The game was eerily similar to MRA’s 39-14 home victory over out-manned Hartfield a week ago, a game in which the Patriots reeled off 26 unanswered points after trailing 14-13 midway through the third quarter. MRA found a way to win both games, but there’s no hiding the fact it has not performed to the level its coaching staff expects, nor to the level it displayed the first two-plus weeks of the season.

“Our guys need to understand we’ve got a good program, so we are going to get everybody’s best shot,” Davis said. “We’ve got to be ready. We can’t be looking down the road to the next week. That’s not what good teams do. Good teams are ready to play every week. I told them if we play like we’ve played the last two weeks we won’t win another game. Our schedule is about to step up big time, we’ll see if we’re going to be disciplined and get ready for the rest of our games.

“We’ve obviously got to go back and look and see what’s going on defensively,” Davis continued. “We may have to make some changes if we can’t get some guys making some plays for us in some spots. I don’t know. We’ve got to get back, watch the film and see what’s going on.”

Copiah forced MRA to punt on the opening possession of the second half. However, the Colonels fumbled the punt, giving the ball to the Patriots near midfield. That, along with the hard running of Reeves, seemed to ignite Davis’ club. MRA scored five plays later on a Reeves’ scoring run to take its first lead of the game, 21-17. Copiah answered right back to regain the lead before another short touchdown run from Reeves put the Patriots ahead to stay at 28-23.

“At halftime, Coach Davis gave us the same speech he gave us last week,” Reeves said. “There wasn’t a lot of yelling, it wasn’t a Coach Davis we’ve seen in the past. It was a calm Coach Davis. He just challenged us. The defense struggled some tonight, but offensively we accepted the challenge and we came out and did our job. We dominated running the ball like we know we can do if we get focused every week and try our hardest.”

Said Milam: “It seems like we always come out sluggish against teams like this. I really don’t know why. We call ourselves a second half team, but we’ve got to find a way to play better in the first half, especially against some of the teams we have coming up. We did do a much better job in the second half, though. The offensive line did a great job of opening up some holes, and we were able to run the ball well. Jake did a good job tonight. I think we’re a good duo back there. We feed off each other’s energy. It’s fun.”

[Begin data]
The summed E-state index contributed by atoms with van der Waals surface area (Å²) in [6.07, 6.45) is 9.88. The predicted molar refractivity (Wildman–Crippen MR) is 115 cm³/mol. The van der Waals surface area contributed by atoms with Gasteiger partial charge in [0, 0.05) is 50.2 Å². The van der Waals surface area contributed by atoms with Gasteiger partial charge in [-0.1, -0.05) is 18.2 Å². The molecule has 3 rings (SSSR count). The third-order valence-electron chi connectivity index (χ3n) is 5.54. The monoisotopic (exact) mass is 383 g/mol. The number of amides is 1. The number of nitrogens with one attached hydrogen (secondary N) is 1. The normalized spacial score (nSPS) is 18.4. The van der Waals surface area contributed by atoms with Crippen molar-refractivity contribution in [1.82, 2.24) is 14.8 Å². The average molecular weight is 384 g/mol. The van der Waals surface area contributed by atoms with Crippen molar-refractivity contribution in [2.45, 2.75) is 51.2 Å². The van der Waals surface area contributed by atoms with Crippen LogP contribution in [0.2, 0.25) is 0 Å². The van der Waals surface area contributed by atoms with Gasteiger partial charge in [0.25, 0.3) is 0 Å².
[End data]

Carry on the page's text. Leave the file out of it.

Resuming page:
It certainly was a fun night for Reeves, albeit a tiring one considering he also handles kickoffs and some of the PAT duties. He had scoring runs of 1, 4, 1, 8 and 74 yards while averaging 11 yards per carry. On his fourth touchdown run – the 8-yarder – he had to regain control of the loose football on the ground following a bad snap in the Wildcat formation, and still somehow managed to get into the end zone. He now has a team-high 698 yards and 10 touchdowns this season, and his final run put him over the 2,000-yard mark in his career. Reeves has 2,035 yards and 28 career touchdowns, yet still seems to be unfairly underappreciated and undervalued in some quarters, at times, for whatever reason.

Certainly more performances like the one he turned in here on Friday night should help change that narrative. He’s one tough football player, and he’s one good back. Period. He has rushed for 100 or more yards - 200-plus twice – in every game except one this season. Ironically, he was coming off his worst performance of the season. He rushed for a season-low 50 yards on 14 carries and didn’t score against the Hawks as Milam took center stage with three touchdowns.

In a moment of good sportsmanship late in the game, Hayles, who was on defense for Copiah near the MRA sideline, spotted a resting Reeves and said: “Way to tote that ball #14.” 14, of course, is Reeves’ jersey number.

“We’re still looking for overall leadership to help this team step it up, but it was good to see some guys like him step up and make some plays,” Davis said. “You’ve got to give it to him, he played hard.”

MRA finished with 544 total yards, 348 of those coming in the second half. The Patriots also kept the chains moving in the second half, totaling 16 first downs over the last 24 minutes compared to only six first downs in the first half. The Patriots’ ground-dominated, ball-control offense also allowed them to keep the ball away from Copiah in the second half for the most part. MRA ran a total of 38 plays in the second half, compared to only 12 for the Colonels. Copiah had only two first downs in the second half, both coming via the long scoring plays.

“We found a way (to win), at least you can say that,” Davis said. “Even though we did some good things in the second half, we know we’re going to have to play much better than we have the past two weeks. Like I said earlier, it only gets tougher from here on out.”